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Ph.D. Defense: Badar Almarri
May 17 @ 11:00 am - 12:30 pm EDT
Title: A BCI Framework for Affection Recognition: Channel and Feature Selection, and Subjective Label Dichotomization
Ph.D. Candidate: Badar Almarri
Major Advisor: Dr. Chun-Hsi Huang
Associate Advisors: Dr. Sanguthevar Rajasekaran and Dr. Sheida Nabavi
Date/Time: Monday, May 17th, 2021, 11:00 AM
Meeting number: 120 904 1179
Affective computing has become a vital component in the evolvement of artificial intelligence humanization. Compared to various sources of reading human emotions, brain signals are considered more objective and accurate in brain-computer interaction. Brain imaging and recording solutions such as functional magnetic resonance imaging (fMRI) and electroencephalography (EEG) are feasible given the massive number of neurons (i.e., quantified in tens of billions) and the rapid and unanticipated interactivity among them. Yet, neurophysiological data come with multifaceted and complex challenges that limit their replicability and predictability. In particular, the dimensionality of the spatially distributed channels in EEG-based brain-computer interface (BCI) undermines the prediction power of human affections. EEG is known for its decent temporal resolution; however, neural interactivities are subjective, and their synchronization patterns vary spontaneously. Thus, prior to modeling such data, as the final stage of the learning pipeline, adequate preprocessed signals’ features of the stimuli-related electrode channels are essential to predicting underlying human emotions.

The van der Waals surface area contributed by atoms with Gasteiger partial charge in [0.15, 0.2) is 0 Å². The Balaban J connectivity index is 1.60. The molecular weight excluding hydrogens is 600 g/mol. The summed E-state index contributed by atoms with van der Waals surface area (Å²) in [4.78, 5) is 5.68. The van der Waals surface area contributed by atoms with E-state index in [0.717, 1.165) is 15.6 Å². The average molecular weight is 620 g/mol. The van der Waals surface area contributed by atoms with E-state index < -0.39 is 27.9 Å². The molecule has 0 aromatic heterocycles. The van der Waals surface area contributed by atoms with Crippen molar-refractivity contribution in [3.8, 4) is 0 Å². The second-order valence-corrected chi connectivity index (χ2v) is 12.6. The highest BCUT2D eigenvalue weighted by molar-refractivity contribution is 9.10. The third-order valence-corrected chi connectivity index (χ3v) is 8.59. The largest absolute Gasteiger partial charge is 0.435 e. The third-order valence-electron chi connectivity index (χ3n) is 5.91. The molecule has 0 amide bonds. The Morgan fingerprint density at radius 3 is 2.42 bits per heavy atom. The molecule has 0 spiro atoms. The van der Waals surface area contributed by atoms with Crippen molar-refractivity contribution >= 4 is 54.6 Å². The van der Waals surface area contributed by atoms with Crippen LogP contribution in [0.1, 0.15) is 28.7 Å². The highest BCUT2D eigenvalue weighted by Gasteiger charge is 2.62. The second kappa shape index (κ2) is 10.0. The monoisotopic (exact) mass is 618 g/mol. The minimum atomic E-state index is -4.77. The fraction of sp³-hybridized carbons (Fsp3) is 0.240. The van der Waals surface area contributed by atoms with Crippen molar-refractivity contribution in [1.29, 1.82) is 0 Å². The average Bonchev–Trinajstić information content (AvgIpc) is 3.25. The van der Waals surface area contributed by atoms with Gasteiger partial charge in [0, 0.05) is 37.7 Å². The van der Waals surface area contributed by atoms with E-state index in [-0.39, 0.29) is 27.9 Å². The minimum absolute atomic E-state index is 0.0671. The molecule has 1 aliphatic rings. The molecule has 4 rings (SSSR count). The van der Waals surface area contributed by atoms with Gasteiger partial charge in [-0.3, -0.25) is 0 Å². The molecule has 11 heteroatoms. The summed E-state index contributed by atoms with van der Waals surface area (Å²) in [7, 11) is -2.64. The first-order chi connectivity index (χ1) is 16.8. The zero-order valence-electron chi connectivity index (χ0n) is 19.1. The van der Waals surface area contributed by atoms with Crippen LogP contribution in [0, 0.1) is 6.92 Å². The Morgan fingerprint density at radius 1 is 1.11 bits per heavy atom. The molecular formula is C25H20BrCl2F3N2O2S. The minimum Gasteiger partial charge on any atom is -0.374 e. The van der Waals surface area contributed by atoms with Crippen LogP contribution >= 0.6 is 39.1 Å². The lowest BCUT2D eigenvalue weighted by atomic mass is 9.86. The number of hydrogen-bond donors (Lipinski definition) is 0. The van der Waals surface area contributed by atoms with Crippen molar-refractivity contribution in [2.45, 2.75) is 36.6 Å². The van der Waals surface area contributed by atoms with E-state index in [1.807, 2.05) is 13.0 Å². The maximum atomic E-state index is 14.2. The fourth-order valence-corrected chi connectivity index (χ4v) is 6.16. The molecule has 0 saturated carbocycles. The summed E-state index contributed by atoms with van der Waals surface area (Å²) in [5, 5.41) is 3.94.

This dissertation investigates and proposes a framework that tackles two broad problems in EEG-related affective computing studies by leveraging subjective particularities in a highly variant inter-subject environment. First, we enhance the learning pipeline in subject-independent emotion recognition by selecting relevant spatiotemporal features. We present a subject-specific unsupervised learning algorithm that selects the most stimulus-subject-relevant EEG features and channels based on connectivity analysis of the brain’s regions. Also, we embed unsupervised algorithms for feature extraction and selection in the time and frequency domains. The main components of this algorithmic framework are unsupervised and based solely on neural data. Therefore, automatic emotion analysis and recognition are possible in both experimental trials and real-life applications. This framework outperforms other methods used in the EEG-based subject-independent emotion recognition studies using real-world data. Second, we present solutions for subjective labeling and label imbalance in such experiments. In BCI applications, labels are expected to represent ground truth to some extent – their existence is a vital component of supervised learning problems. Some issues are class imbalance (i.e., skewed label distribution) and unreliability due to the uncertainty of subjects’ underlying emotional states. Dichotomizing a continuous label scale is a common practice in BCI for classification purposes. Dichotomization is typically decided statistically or based on a subject matter expert. However, the subjectivity of participants and its impact is neglected. To improve the prediction pipeline, we investigate the effect of thresholding on EEG emotional self-assessment to alleviate the impact of inter-subject variation and label imbalance, and, therefore, improve model outcomes. The proposed subjective dichotomy method improves the prediction accuracy by learning subjective dichotomies as compared to the conventional methods.